History of the NHL, Part One

A few of our previous posts have focused on the history of hockey and the origins of the sport we know and love. In this edition of the Mark Rivkin Hockey Review we wanted to take a look at one of the world’s top governing bodies in the sport of ice hockey and how it came to be. The National Hockey League is widely considered to be the world’s superior professional ice hockey league, although the International Ice Hockey Federation maintains worldwide authority. Headquartered in New York City, the NHL governs all play in North America, and it’s one of the top professional sports leagues in the United States and Canada.

The origins of the NHL can be found in a series of disputes that took place during professional ice hockey’s infancy. In 1909, Canadian Ambrose O’Brien founded what is recognized as being the first major league of pro hockey, the National Hockey Association (NHA), which had teams in Ontario and Quebec. But disagreements between team owners led to the suspension of league operations, and because there was no resolution in sight, a number of NHA team owners branched out and created the National Hockey League. After the permanent suspension of the NHA in 1917, the league’s rules, constitution and trophies were continued in the NHL. The National Hockey League was officially established in Montreal in November of 1917, and the original teams were the Montreal Canadians, Montreal Wanderers, Ottawa Senators and Toronto Arenas; Quebec had a franchise but didn’t participate in the inaugural season.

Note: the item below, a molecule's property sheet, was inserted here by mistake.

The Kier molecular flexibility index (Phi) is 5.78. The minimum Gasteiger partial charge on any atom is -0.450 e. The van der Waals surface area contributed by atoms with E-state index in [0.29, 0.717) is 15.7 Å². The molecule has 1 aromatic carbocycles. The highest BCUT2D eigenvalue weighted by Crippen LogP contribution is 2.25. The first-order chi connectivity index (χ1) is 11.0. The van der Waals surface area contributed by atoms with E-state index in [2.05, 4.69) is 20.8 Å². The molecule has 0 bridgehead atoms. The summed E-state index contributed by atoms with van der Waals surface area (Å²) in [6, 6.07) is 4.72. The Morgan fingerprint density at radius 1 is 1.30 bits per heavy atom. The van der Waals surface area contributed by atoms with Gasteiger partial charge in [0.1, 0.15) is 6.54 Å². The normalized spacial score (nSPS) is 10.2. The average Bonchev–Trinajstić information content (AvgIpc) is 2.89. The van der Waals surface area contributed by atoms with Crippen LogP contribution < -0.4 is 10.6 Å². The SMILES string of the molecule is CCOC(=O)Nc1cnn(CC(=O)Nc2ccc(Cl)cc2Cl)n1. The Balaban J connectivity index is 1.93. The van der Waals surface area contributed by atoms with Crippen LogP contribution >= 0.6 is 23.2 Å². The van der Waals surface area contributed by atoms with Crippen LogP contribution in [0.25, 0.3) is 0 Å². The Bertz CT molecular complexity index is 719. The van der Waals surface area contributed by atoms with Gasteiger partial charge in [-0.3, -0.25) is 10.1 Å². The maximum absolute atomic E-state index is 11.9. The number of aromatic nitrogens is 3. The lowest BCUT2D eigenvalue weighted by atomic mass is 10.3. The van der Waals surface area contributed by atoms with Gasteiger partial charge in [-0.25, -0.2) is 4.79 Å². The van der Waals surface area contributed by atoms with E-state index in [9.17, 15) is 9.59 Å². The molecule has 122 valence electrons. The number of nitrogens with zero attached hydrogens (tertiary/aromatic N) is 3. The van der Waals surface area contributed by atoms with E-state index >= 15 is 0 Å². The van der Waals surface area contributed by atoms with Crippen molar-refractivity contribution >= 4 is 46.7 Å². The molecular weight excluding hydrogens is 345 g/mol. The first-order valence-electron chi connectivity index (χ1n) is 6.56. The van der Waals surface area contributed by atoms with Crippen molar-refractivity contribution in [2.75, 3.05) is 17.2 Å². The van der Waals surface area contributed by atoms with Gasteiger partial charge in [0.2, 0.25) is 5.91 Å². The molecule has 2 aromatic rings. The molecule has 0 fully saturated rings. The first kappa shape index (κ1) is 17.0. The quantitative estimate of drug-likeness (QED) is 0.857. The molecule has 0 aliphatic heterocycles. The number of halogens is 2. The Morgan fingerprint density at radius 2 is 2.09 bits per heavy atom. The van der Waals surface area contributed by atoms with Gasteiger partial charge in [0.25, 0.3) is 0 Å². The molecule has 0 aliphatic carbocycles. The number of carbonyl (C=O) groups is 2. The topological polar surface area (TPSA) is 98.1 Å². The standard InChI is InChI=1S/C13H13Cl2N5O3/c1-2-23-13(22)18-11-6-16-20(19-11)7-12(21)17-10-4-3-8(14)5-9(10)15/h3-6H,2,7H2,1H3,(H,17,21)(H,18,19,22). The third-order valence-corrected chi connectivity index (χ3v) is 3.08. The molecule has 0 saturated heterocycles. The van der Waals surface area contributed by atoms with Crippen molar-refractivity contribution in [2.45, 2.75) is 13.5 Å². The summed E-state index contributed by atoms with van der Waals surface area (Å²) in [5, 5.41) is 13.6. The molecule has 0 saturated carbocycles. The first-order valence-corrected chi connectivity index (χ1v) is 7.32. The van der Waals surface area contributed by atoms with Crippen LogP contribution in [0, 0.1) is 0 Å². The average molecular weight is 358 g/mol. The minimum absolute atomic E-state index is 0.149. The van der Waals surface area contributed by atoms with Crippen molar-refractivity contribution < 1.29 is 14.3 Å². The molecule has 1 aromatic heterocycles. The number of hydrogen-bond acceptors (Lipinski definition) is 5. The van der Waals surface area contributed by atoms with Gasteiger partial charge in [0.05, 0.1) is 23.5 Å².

Today the NHL is the greatest ice hockey league in the world and it’s not only the governing body of the sport in North America, but the ultimate achievement of the top players throughout history as well; next to winning the Stanley Cup of course! But a large percentage of professionals in the NHL hail from Canada and ice hockey is a national sport of ours. In fact, when the National Hockey League was first created, the nation to which it referred was Canada, until 1924 when the league expanded into the United States. The Mark Rivkin Hockey Review proudly recognizes that our culture played an integral role in organizing the sport of ice hockey as it’s played today.